I left the house optimistic that the wind would finally die down so I could fish the Racks. Like last year this month, this is the time when the water starts to warm and big stripers start getting aggressive as they begin to spawn. Full moons, wind currents and warmer water (around 60) makes those stripers jump on flies. The WInd predictions have been off a bit lately as happens this time of year. I drove by the lake only to see the red light on and whitecaps. The windline said 10 mph. I launched at the Forebay around 9:00 boat number 12. There was no wind on the Forebay which happens when the wind is directly east. The water temps were in the high 50s and the visibility was about 2-3 feet. I hoped the I could hunt them down with the panoptix like last month in these different conditions and headed to the deep areas in the middle of the lake to look for those schools.
The panoptics came through again. I only cast to targets I could see most of the day and almost all the fish I caught I was targeting on the sonar. There is much more to site fishing with a sonar to improve results. A good targeting cast leads the moving fish and get to the right depth of the fish. The sonar is tuned to see the fly and as the fly approaches the fish, if they see it, they change speed and behavior on the sonar. watching the sonar, you can tell when a school of fish sees the fly in the low visibility water, and you can tell how hungry they are by their behavior. Some fish would just rush the fly and hit it on the first pause. and other would hit the fly lightly repeatedly before hitting it hard. Small strips and large pauses when the fly is being targeted keeps the fly in the visibility zone longer vs a long 2 foot strip which pulls the fly out of visibility. The density of stripers was about 50 percent of last month but the fish were more aggressive. Maybe they spread out when the water gets warmer to hunt. No weeds growing yet. I was able to get about 5 fish an hour fishing from 9-5 – a bit better than minimum wage and pretty steady all day with about 30 fish for the day. Most of the fish were 16-19 inches with a couple over 20 inches. I can’t help think that the fish in the lake are all much bigger after hearing how well Brian has been doing these last couple weeks. You have to love technology when you can get live fishing updates on San Luis Reservoir while fishing for trout in Nevada. The trash racks will just have to wait another couple weeks since I’ll be fishing Henderson Springs next week.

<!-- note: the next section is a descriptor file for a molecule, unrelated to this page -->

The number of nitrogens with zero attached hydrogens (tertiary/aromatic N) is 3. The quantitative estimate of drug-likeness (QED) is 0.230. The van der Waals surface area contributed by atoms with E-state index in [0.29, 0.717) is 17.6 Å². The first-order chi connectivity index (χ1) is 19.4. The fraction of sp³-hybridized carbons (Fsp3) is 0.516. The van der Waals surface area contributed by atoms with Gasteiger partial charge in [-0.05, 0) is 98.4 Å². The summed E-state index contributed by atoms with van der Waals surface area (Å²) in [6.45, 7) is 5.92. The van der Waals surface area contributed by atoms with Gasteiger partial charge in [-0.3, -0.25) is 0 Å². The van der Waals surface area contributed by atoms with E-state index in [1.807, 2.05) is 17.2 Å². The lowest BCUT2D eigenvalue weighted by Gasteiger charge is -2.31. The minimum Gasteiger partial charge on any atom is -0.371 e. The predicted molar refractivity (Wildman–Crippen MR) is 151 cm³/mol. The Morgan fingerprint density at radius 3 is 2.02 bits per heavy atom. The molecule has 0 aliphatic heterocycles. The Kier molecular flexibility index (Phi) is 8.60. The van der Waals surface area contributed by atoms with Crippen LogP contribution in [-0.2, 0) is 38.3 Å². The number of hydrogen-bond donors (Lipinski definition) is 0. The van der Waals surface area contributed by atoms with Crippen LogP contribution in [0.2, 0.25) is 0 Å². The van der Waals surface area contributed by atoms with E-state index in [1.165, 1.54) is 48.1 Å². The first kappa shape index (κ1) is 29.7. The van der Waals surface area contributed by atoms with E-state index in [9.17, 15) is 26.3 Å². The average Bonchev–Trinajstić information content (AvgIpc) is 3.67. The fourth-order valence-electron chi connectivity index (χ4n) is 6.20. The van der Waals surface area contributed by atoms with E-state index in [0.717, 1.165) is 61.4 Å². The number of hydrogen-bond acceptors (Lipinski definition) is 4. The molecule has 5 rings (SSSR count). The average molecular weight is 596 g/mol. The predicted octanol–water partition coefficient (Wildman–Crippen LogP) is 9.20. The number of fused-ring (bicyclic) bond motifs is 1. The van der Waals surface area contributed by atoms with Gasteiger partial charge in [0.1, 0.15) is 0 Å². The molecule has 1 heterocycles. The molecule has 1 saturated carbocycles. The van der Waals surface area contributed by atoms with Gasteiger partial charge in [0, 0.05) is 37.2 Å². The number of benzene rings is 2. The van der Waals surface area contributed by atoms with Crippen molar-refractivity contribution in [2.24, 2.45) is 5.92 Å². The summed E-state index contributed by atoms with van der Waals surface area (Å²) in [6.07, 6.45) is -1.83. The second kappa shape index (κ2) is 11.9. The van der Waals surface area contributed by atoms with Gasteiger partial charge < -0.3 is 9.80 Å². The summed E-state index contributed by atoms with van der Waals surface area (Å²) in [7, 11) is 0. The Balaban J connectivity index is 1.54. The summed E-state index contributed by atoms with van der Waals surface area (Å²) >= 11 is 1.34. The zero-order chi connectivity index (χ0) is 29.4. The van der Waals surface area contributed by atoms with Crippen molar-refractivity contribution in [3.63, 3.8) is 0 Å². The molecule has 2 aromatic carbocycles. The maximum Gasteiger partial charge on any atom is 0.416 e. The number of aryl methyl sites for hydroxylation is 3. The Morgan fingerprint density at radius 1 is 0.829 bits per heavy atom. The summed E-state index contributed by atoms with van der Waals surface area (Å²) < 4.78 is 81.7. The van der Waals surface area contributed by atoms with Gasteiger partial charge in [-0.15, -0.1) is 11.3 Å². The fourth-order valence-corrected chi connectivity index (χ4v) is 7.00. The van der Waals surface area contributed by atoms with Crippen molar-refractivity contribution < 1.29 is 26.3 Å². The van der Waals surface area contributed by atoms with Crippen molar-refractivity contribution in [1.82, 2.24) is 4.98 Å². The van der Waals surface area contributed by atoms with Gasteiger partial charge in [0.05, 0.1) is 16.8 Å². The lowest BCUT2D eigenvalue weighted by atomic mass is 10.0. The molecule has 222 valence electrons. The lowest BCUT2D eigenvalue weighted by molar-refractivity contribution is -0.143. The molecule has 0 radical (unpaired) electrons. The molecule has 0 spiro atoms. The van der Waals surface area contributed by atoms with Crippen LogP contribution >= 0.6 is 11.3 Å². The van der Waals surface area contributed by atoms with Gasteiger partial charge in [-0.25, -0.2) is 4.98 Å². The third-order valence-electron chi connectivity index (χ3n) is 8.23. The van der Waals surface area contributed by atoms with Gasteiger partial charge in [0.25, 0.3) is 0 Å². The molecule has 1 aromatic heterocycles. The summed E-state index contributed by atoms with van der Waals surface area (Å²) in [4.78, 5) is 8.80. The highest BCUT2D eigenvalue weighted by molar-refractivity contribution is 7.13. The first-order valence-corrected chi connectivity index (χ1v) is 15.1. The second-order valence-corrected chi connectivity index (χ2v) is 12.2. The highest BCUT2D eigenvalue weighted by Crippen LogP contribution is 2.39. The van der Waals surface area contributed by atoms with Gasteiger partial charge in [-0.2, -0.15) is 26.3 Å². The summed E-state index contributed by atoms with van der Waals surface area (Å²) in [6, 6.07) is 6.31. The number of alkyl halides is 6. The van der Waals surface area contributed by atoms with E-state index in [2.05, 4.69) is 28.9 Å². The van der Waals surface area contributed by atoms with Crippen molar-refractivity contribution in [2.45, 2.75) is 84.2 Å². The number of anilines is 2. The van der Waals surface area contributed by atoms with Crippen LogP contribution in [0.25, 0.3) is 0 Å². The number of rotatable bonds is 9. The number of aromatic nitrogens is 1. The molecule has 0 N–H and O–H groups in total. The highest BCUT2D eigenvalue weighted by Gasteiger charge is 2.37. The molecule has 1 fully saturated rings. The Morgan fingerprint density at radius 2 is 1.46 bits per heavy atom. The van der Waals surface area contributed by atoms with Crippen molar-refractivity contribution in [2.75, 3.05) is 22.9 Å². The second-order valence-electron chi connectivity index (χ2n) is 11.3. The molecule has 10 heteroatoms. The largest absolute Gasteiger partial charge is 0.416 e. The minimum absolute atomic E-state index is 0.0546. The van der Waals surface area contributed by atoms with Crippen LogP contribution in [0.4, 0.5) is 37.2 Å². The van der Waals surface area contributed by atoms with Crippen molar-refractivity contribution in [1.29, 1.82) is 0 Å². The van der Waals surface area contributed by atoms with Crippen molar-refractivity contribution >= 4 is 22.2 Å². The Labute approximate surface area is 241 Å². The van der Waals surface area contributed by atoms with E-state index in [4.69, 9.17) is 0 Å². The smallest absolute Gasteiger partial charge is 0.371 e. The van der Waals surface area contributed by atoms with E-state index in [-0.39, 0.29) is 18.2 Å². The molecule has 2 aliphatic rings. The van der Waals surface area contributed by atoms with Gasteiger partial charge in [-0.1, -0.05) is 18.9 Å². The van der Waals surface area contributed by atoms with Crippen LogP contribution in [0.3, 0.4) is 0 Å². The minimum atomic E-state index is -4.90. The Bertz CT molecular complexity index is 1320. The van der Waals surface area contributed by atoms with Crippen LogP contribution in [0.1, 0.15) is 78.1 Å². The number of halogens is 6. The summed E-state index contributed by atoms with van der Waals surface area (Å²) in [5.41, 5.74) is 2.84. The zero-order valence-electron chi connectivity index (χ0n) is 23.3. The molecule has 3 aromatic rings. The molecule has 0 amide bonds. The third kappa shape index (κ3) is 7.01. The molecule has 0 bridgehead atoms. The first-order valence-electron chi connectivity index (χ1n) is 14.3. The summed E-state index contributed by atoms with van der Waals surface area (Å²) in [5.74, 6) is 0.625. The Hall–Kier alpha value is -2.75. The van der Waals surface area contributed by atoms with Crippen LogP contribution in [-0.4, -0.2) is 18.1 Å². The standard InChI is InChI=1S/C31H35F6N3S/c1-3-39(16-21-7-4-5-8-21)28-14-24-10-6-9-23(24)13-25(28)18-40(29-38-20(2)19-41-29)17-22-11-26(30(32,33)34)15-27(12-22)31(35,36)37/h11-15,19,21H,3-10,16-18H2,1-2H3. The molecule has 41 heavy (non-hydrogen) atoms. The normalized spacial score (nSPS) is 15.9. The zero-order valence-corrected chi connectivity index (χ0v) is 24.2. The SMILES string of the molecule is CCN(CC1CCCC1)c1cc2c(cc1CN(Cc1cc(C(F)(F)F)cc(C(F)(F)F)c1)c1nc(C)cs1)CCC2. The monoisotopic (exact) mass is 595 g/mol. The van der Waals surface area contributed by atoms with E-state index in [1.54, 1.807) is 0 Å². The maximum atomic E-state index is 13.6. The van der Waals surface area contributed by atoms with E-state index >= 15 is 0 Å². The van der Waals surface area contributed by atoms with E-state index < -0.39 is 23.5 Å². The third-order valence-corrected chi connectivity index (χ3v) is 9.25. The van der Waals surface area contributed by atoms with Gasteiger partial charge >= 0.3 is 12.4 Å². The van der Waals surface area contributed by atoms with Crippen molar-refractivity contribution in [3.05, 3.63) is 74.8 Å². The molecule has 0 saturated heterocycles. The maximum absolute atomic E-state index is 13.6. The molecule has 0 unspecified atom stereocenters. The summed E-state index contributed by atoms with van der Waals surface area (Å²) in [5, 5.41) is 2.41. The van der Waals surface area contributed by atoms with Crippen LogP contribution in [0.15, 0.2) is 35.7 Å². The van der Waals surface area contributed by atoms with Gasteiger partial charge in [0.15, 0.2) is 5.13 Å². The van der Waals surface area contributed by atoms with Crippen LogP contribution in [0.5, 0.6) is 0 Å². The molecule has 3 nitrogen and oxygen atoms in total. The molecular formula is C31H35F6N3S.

Last week I tried to draw on my San Luis techniques to catch Pilot Cutthroats off of ladders. This week I tried to use some Pyramid lake tactics on Forebay Stripers. My conclusion is that there are more similarities than differences between Pyramid lake trout and San Luis Stripers. There is alot written on the way to setup a double fly stripping setup for Pyramid which most everybody uses. The point fly is a larger weighted streamer at the end of 5 ft of butt section. I use 17 lb Fluorocarbon. The trailing fly is a small buoyant beetle tied three feet behind. I tie it right to the hook bend with a clinch knot and use 12 pound Fluorocarbon. . The fly combo is fished right on the bottom with t14 and t11. As the flies are stripped, they point fly rides a foot off the bottom and the back fly follows but rises on the pause from the 3mm foam. The leader setup I used on the forebay was a size 1 weighted Yellow Brown clouser as the point fly and a small unweighted Pink and Olive clouser for the trailing fly. I could see the two flies on the sonar as I stripped and often times stripers would see the front fly and hit the trailing fly. I also hooked and almost landed two good stripers on both flies. I think two flies on slow days will definitely improve your odds. The surf guys use three.
All in all it was a great day on the forebay but I can’t stop thinking about those deep water stripers on the Racks. I think they are eating right now!